This major new book traces the architectural and engineering works in the Royal Navy’s shore bases at home and overseas and the politics and technologies that shaped them. Copiously illustrated with maps, plans and photographs, this important and lively work will appeal to naval historians, industrial archaeologists and students of British history.
An examination of the urban development of Bristol - a town which for much of its history was second only to London in size and importance. This study uses documentary and physical evidence to reconstruct the fabric of a city and the social character of its different parts.
This richly illustrated book takes a refreshing new look at Victorian and Edwardian architecture, examining how mild steel - which superseded cast and wrought iron - was put to use in theatres, hotels, clubs, offices and many other building types.
Comprehensively illustrated with many images in colour and supported by an extensive bibliography, this clear and concise text should enable all those interested in the Georgian period to look at the surviving architecture with informed and discerning eyes.
Catalogue of the Iveagh Bequest collection of paintings, housed at Kenwood House in London. Each work is discussed and illustrated and there are also two introductory essays which provide context for the collection.
The first book to reveal the hidden history and explore the architecture, technology and sociology of the Victorian Turkish Bath in the British Isles and beyond. With almost 500 illustrations, a full bibliography, and an illustrated glossary, the book examines all aspects of the baths.
Responsible for the creation of Regent Street, Regent’s Park, the Brighton Pavilion and Buckingham Palace, John Nash is universally recognised as one of the most important architects of late 18th-early 19th century Britain. This book brings together recent scholarship, and so brings this most engaging of architects to a new generation.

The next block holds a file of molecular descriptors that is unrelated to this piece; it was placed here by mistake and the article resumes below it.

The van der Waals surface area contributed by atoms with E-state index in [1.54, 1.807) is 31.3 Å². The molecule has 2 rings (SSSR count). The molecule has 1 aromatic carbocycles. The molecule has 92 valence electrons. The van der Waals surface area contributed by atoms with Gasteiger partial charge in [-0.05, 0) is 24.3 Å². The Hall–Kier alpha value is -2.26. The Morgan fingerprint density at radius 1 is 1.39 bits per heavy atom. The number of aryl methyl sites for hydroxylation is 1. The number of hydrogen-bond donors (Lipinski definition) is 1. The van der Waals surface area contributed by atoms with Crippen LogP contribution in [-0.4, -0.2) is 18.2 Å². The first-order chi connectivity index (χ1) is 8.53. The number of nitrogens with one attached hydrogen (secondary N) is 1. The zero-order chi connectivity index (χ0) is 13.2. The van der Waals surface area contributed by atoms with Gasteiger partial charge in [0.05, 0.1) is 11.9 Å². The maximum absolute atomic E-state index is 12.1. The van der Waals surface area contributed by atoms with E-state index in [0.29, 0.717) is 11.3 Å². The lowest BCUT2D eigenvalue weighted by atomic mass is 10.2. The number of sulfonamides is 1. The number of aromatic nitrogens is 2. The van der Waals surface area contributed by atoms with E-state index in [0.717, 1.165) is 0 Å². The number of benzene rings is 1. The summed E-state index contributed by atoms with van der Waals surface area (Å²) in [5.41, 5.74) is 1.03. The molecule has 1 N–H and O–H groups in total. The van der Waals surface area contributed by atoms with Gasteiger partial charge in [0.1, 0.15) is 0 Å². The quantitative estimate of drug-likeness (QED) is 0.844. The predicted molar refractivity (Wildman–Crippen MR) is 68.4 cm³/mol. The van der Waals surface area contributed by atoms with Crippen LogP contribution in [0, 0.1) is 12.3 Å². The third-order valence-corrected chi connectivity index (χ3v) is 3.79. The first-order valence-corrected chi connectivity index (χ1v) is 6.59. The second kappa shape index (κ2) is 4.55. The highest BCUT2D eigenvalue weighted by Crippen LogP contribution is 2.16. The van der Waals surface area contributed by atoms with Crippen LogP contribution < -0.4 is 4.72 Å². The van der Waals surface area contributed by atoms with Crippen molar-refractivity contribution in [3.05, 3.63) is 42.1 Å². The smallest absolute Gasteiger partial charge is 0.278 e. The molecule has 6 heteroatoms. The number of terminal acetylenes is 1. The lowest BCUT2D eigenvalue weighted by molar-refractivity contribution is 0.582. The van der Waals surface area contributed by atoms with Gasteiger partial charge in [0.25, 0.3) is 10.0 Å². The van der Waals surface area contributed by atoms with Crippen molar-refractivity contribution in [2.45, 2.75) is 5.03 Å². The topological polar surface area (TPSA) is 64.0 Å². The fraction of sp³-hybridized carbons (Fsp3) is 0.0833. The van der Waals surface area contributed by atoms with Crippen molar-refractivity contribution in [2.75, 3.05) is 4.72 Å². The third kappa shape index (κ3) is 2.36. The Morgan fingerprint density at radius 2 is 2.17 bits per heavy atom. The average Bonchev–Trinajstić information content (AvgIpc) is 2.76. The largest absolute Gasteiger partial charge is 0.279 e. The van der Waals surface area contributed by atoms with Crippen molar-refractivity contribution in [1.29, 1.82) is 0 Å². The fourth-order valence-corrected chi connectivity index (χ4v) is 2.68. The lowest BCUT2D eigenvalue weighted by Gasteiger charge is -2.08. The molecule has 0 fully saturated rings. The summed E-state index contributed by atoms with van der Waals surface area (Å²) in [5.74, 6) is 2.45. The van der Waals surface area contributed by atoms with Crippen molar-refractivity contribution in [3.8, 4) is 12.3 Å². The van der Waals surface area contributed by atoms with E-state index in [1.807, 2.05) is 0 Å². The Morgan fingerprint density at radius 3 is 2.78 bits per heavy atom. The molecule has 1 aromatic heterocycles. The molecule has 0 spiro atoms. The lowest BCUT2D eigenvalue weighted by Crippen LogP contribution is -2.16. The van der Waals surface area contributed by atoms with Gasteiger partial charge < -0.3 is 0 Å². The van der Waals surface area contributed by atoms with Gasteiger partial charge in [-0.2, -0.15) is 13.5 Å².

This book provides a wide-reaching analysis of historical context, an account of the origins and development of each of the industries, an interpretation of the distinctive features of the buildings, a clarification of the historical importance of South West textile mills and clear statements on the benefits of their conservation.
Sharpe, Paley and Austin was one of England’s greatest Victorian architectural practices. The book is richly illustrated and explores not only the firm’s buildings but also a fascinating web of family and professional interconnections. This will appeal to architectural historians, students of the architecture and social historians.
Examines the building and structures which resulted from the Great Western Railway’s development of Swindon Works and traces the architectural history of the engineering works and the associated railway village.
This book comprises a national study of the explosives industry and provides a framework for identification of its industrial archaeology and social history. It ranges from gunpowder manufacture in the late Middle Ages through to 20th-century explosives.
This book examines the physical remains of 20th-century war, conflict and ideological struggles within Europe. It considers a wide range of conflict heritage areas and raises questions of ownership, documentation practices and conservation.
This richly illustrated book focuses on the built culture of the labour movement, largely constructed or funded by workers themselves, whose history and background has until now been largely ignored or forgotten.
This book looks at the physical manifestations – buildings and structures – of the Cold War in England. Illustrated with contemporary and archive photographs, site and building plans it looks at the buildings within their military and political context.
At the beginning of 1999, the European Commission sponsored an international project on aviation's architectural heritage. An international network of expertise on aviation architecture grew out of three international workshops, the proceedings of which are presented here.
Danson House (1762–66) is one of the finest surviving villas by the architect Robert Taylor (1714–88). This book tells the story of the house, the estate, its owners, and its restoration by English Heritage between 1995 and 2004 after a long period of neglect.